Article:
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A certain car dealership offers its newest model in ten [#permalink]
11 Mar 2013, 22:41

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Difficulty:

5% (low)

Question Stats:

80% (01:48) correct
20% (00:47) wrong based on 106 sessions

A certain car dealership offers its newest model in ten exterior and ten interior colors. If the ten interior colors are identical to the ten exterior colors, and the dealership sells every pair of colors except those that would result in a car with an identically colored interior and exterior, how many different color combinations are possible?

Re: A certain car dealership offers its newest model in ten [#permalink]
12 Mar 2013, 01:07

Expert's post

emmak wrote:

A certain car dealership offers its newest model in ten exterior and ten interior colors. If the ten interior colors are identical to the ten exterior colors, and the dealership sells every pair of colors except those that would result in a car with an identically colored interior and exterior, how many different color combinations are possible?

A. 45 B. 81 C. 90 D. 10!/2! E. 10!

There are 10*10=100 different combinations of interior and exterior, out of which 10 will be with an identically colored interior and exterior (1-1, 2-2, 3-3, ..., 10-10), thus the answer is 100-10=90.

Re: A certain car dealership offers its newest model in ten [#permalink]
08 Nov 2013, 00:23

Bunuel wrote:

emmak wrote:

There are 10*10=100 different combinations of interior and exterior, out of which 10 will be with an identically colored interior and exterior (1-1, 2-2, 3-3, ..., 10-10), thus the answer is 100-10=90.

Could you also solve it by 10!/8! --> 10x9 --> 90 ?

Re: A certain car dealership offers its newest model in ten [#permalink]
08 Nov 2013, 00:27

Expert's post

vince44 wrote:

Bunuel wrote:

emmak wrote:

There are 10*10=100 different combinations of interior and exterior, out of which 10 will be with an identically colored interior and exterior (1-1, 2-2, 3-3, ..., 10-10), thus the answer is 100-10=90.

Could you also solve it by 10!/8! --> 10x9 --> 90 ?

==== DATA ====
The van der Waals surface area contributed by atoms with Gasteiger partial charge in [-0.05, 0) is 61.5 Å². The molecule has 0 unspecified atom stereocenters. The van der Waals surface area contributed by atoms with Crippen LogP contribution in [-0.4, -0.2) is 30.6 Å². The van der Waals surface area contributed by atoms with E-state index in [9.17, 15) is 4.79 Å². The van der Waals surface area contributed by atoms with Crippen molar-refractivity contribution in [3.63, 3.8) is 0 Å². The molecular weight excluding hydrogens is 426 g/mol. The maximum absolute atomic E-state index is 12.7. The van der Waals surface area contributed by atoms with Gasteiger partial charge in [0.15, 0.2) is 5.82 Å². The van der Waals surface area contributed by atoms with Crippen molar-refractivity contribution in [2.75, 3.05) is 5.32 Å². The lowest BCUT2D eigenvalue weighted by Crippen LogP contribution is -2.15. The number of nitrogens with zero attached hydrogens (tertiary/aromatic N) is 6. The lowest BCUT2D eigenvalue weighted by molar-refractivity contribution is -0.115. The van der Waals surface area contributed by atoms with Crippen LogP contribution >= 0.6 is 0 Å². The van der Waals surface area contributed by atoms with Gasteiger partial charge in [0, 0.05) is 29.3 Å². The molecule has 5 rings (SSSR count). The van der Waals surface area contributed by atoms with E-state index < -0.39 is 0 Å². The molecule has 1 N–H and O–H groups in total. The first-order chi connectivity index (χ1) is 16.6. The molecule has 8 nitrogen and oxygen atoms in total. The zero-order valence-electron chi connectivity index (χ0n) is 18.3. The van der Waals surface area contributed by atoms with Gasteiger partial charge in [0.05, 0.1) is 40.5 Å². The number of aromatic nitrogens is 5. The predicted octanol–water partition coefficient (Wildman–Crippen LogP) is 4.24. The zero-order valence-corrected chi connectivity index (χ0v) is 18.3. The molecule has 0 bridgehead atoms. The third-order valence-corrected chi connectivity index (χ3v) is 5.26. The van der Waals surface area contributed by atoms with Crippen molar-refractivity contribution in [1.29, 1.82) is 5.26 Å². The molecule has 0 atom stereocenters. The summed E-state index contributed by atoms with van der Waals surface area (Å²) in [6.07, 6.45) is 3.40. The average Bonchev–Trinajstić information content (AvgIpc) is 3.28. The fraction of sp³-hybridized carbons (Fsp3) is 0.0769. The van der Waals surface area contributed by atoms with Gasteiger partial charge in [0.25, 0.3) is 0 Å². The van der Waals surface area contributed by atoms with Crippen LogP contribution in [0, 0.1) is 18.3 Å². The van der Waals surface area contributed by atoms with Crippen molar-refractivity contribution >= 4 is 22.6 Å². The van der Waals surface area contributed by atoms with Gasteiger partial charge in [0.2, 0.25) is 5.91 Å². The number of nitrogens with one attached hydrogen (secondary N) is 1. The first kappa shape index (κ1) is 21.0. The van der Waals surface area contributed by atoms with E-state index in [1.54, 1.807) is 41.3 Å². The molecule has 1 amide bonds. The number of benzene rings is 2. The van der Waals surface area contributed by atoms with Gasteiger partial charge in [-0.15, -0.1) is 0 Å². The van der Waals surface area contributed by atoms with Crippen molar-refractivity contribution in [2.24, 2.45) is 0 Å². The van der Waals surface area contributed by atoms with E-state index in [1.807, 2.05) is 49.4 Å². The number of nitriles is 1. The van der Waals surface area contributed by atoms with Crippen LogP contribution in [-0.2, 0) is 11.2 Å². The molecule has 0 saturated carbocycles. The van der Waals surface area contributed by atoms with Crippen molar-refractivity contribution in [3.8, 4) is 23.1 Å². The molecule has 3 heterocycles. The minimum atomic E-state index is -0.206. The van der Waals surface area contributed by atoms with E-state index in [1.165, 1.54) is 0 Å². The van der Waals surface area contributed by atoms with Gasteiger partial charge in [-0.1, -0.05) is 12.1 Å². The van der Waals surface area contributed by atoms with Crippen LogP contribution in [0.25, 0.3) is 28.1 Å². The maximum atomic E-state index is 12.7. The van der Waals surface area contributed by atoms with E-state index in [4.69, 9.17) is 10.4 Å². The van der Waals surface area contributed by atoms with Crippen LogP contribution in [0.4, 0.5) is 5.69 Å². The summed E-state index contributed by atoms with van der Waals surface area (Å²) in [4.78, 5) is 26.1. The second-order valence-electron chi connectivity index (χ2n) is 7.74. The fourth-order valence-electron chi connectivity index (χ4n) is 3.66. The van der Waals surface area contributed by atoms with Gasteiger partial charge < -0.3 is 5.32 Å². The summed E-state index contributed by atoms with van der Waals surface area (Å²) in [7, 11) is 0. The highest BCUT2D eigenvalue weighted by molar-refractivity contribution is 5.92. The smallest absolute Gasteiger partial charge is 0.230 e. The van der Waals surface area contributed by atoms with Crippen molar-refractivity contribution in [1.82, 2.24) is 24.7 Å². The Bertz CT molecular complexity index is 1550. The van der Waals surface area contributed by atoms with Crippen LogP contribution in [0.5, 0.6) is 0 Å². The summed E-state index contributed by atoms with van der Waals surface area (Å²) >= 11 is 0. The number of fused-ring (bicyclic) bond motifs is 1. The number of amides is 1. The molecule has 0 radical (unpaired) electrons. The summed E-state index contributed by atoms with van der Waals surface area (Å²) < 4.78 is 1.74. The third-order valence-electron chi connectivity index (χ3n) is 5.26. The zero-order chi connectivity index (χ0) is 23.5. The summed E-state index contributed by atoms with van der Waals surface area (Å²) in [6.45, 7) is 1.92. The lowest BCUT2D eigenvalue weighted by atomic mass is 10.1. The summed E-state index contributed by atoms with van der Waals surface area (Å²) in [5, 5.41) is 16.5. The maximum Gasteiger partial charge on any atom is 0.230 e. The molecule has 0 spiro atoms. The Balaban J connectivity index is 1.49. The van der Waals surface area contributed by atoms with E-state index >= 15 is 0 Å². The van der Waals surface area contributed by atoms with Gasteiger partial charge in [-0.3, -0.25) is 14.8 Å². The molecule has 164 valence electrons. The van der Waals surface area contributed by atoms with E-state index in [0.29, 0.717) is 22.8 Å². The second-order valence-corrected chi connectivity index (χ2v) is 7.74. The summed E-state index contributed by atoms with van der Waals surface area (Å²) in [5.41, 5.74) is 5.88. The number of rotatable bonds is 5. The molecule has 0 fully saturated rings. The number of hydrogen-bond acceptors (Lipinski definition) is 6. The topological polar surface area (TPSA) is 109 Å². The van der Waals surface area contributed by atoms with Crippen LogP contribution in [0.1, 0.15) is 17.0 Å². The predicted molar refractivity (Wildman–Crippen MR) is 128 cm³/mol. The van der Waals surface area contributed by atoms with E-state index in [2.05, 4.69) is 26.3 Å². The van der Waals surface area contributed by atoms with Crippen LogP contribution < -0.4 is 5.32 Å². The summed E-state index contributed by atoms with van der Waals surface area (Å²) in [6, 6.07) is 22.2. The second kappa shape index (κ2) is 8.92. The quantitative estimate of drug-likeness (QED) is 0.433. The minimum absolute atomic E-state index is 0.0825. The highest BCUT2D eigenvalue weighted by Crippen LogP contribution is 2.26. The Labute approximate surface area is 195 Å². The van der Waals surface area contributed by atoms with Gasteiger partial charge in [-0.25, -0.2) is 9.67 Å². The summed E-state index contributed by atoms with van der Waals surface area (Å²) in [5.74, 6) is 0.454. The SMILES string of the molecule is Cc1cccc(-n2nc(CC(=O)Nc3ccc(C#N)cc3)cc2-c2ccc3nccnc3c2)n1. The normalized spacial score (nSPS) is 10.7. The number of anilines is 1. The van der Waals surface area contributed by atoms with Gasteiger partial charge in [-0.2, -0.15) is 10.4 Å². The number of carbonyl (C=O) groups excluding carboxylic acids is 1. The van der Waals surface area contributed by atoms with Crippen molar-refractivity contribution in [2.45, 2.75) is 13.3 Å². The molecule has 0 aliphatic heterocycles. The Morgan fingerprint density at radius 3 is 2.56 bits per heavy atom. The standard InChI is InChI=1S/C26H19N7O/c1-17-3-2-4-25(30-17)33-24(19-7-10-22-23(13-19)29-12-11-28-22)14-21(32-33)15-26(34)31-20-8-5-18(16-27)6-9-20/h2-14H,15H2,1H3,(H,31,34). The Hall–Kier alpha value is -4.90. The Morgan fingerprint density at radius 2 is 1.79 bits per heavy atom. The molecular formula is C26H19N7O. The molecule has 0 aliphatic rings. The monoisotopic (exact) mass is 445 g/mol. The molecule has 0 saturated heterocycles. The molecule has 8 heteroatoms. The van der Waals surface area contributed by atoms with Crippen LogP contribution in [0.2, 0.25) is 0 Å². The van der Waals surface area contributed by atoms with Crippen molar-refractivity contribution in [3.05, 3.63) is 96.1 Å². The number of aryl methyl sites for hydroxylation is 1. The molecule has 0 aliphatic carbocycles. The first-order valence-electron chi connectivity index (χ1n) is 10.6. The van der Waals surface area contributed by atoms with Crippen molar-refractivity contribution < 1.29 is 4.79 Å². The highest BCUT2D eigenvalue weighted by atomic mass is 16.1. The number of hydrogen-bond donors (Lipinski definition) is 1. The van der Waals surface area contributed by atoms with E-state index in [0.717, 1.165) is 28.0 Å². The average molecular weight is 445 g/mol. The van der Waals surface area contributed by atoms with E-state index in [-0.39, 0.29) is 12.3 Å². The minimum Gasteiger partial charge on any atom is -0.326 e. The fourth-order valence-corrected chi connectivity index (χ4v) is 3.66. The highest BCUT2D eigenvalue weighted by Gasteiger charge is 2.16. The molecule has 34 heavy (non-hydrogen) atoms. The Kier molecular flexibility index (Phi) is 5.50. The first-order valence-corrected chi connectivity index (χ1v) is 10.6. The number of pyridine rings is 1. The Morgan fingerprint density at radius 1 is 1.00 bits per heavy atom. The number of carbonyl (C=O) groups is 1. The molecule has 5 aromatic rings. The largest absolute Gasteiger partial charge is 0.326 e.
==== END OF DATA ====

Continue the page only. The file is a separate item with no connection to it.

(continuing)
I don't think so. What's your logic behind 10! and 8!? _________________

Re: A certain car dealership offers its newest model in ten [#permalink]
28 Nov 2014, 04:14

Expert's post

Ralphcuisak wrote:

Bunuel, I solved it by 10C2 * 2!(as order is not required)..is that correct?

Yes. 10C2 gives the number of different 2-color combinations possible out of 10 and multiplying by 2 takes into the account that interior can be of one color and the exterior of another or vise-versa. _________________

Re: A certain car dealership offers its newest model in ten [#permalink]
29 Nov 2014, 04:18

The question says there are 10 different colors. Since interior and exterior are to be painted with different colors, the order is important while counting the color combination. Therefore, the number of possible ways can be found out by permutation of 2 colors out of 10 colors. 10P2 = 10!/(10-2)! = 10!/8! = 90 [10P2 = 10C2*2!]

Re: A certain car dealership offers its newest model in ten [#permalink]
10 Jan 2015, 04:16

I lined up the 10 different colours for Exterion and Interior like this:

E: A B C D E F G H I J I: A B C D E F G H I J

I calculated the number of combinations: 10*10= 100 combinations. But, from these 100 we need to delete sth: the same colours.

There are 10 possible pairs of coulours that will be the same. So, I deleted these 10 pairs from 100, resulting in 90. Mind here, that the 10 do not result in 20 colours, because 1 pair is one unit that is not allowed. So, 10 units are not allowed (surprised that 80 wasn't among the answer options to confuse test takers...).

One question: I was thinking of the answer given by vince44. Why is it not possible to solve it by 10!/8!. Could this mean: out of the 10 you deduct the same pairs? 8 will be different, but 2 (one pair) will be the same. So, we deduct this one. Because the 10 are pairs of different colours and 2 are one pair of same colours. So, by the method of anagramming you would have ABCDEFGHSS, where S is the Same colours; which would be 10!/8!...?

Really not sure though. But, reading this solution it had me thinking...

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